DOBES Archive

Rachel Nimilga talks about the fact that children are missing out on learning what she considers to be key aspects of her culture. She points out the differences between her childhood, and the way children grow up today.
The informant demonstrates how to get the inner layer of the bark of the aerial root of a Banyan tree which is used for making a two ply string.
The informants demontrate and describe the preparation process and the application of a plant medicine made of the fan palm (Livistona humilis) which is used for chest colds and sore throat. Procedure: A small fan palm (Livistona humilis) is cut right at the base and the fronds are removed. A fire is lit and the trunk is singed thoroughly, turning it constantly. After removing the bark, the trunk is pounded until it softens, and left soaking in water overnight. The pieces of trunk are removed, sucked to extract the juice, and then discarded. The remaining solution is drunk. The procedure is repeated as often as necessary.
Andrew Yarmirr, David Minyimak and Archie Brown discuss the stages of the story of the 'shark's journey' at Jimurtbab. Then David Miniymak tells the whole epic. It follows a discussion about producing a book with the story for the kids in Minjilang. (Part 2 of 2)
David Minyimak, Reggie Cooper and Archie Brown perform Ldalha "Sea Songs" at night at Marradi Wiyul (Max Davidson's Safari Camp) during the Mangurlhan site survey trip. Before the music starts and during music breaks there is some good natural dialogue in Iwaidja.
The researcher draws the internal organs and genitals of a dugong on a sheet of brown packing paper, and asks the informant for the Iwaidja names.
The informant discusses several topics. He starts by giving some details about his life, his family, and his clan territory on Cobourg Peninsula. This is followed by a discussion about material culture (e.g. axes), winds and seasons. He also mentions a few Iwaidja words of Macassarese origin, and talks about how things were done before the introduction of steel and iron by the Macassans. The text is mostly in English with fragments of Iwaidja.
Jurtbirrk Music Performance ("Love Songs") at Rruwirk. Ronnie Waraludj: Lead Singer, clapsticks Dick Gameraidj: Singer, clapsticks Lindsay Gameraidj: Singer, clapsticks Archie Brown/Sam Namaruka: Didjeridoo
This session contains didjeridu-accompanied Marrwakani songs of the 'stone country song' genre, received from a mimi spirit on the Arnhem Land plateau in his own country Mangulhan by Paddy Compass (deceased). Paddy Compass was mother's brother to the lead singer, Archie Brown, who arranged the recording session and led the singing. The backup singer was Ronnie Cooper, who appeared to know the songs quite well and took a prominent role in the later part of the session. He used a pair of half-finished softwood clapsticks, which sometimes rustled on the plastic tarpaulin. The recording took place at the place of residence of Sammy Namarrwuka, because it was quiet and because he was the only person Archie thought knew the songs well enough to play didjeridu for them. Sammy experienced some difficulty with both didjeridus he had available, because they were unfinished and the mouthpieces were too wide and had no wax on them yet. The session was cut short because Sammy and Ronnie had another engagement.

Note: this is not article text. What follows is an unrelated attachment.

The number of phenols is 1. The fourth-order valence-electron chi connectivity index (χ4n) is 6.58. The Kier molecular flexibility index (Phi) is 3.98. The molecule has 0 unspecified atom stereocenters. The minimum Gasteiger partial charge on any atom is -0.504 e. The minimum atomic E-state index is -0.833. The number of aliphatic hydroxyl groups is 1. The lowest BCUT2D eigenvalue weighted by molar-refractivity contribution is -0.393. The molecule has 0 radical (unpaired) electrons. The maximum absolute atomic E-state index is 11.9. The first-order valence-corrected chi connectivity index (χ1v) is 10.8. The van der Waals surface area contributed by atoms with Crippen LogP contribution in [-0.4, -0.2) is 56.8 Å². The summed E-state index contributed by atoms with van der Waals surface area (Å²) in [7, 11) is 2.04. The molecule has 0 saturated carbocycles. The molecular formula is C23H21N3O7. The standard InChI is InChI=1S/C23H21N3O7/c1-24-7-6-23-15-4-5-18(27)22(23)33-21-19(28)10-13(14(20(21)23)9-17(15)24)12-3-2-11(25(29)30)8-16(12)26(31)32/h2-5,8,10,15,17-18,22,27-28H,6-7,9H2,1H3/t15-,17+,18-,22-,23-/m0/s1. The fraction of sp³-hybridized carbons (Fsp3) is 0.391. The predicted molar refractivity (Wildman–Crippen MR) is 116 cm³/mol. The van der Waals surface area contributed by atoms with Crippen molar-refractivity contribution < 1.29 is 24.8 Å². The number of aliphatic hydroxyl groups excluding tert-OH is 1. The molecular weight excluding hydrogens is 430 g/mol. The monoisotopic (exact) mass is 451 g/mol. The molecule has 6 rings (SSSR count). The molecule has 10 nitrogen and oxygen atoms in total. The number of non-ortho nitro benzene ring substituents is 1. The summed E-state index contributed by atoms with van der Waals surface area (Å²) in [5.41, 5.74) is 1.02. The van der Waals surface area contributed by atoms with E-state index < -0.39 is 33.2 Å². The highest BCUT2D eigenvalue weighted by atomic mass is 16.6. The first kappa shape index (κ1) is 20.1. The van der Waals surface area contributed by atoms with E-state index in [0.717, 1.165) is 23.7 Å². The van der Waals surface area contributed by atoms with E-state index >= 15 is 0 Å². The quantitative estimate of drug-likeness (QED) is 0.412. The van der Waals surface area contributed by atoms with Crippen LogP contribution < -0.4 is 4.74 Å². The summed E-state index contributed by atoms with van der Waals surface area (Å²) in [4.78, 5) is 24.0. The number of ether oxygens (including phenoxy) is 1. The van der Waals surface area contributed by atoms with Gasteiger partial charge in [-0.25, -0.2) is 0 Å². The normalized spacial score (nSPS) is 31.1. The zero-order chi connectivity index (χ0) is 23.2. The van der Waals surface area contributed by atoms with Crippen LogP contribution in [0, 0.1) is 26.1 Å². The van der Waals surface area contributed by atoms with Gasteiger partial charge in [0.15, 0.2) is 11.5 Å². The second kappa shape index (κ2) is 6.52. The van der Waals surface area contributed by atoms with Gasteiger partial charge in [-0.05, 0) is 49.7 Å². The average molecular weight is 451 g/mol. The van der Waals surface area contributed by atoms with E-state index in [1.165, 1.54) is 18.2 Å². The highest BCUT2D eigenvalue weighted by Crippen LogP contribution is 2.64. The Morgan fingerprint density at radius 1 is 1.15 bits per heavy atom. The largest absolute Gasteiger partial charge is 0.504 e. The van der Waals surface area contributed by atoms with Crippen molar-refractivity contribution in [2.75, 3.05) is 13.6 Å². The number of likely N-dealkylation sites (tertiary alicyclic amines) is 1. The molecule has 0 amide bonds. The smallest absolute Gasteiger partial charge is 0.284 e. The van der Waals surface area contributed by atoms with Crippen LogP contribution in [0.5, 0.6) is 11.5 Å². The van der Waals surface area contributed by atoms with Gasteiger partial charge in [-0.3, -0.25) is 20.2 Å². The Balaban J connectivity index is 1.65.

Background information about 'Marrwakani', 'Ldalha', and other songs. Recordings are played back to the informant. There is also some discussion about musical terms.
Joy Williams Malwagag talks about circumstances surrounding her marriage.
On a bush trip to Malkirr, Joy Williams walks on the salt plain in the direction of the mangroves where mud mussels 'ngarlwak' are to be found.
Archie Brown, David Minyimak and Reggie Cooper perform Ldalha, the "Sea" song cycle owned by Archie Brown.
The informant is asked about yal, the conical sand hills which are made for each new born child. As the yal custom and its knowledge belongs exclusively to women, the informant gives here only some 'outsider' information, such as purifying the baby and the mother with the heated sand of the yal and smoking the baby [with ironwood leaves]. The ritual is conducted by certain female relatives of the child's mother over several days. The yal custom originates in the creator goddess Warramurrungunji who came from the north. She travelled through the country of North-Western Arnhem Land peopling the country and distributing languages to each group.
Ilijili Lamilami talks about travelling from Cape Don to Minjilang in the old days, mentioning favourite hunting places on the mainland which people used to go to in the past, to get ldungun (long yam), iminykal (stingray), manbiri (green sea turtle), mirrijbu kurlajuk (seagull eggs): Some places mentioned are Jamarldinki (Cape Don), Araru, Kamurraki (Black Point), Kurlkurl (Danger Point), Ajakurrang (island).
Brian Yambibik and Margie Cooper Malalbu name some places of significance on Murran country.
Demonstration of how to cook long yam (Dioscorea transversa), called ldungun in Iwaidja, at Ngankikurruk (Whitecliff) with Joy Williams Malwagag and Mary Murndanymarri.
Bruce Birch arrives on Croker Island to kick of the Iwaidja Documentation Project. Shows the flight to Croker and landing.Does not contain any text.
The informant mentions the djang, or dangerous site at Ngangkikurruk (White Cliffs). It is forbidden to use the white clay from there for any purpose. The result of doing so would be the unleashing of hordes of mosquitoes.
Stephen Pamurdulpi demonstrates the killing of a green sea turtle. Khaki Marrala and David Minyimak observe the demonstration from a distance.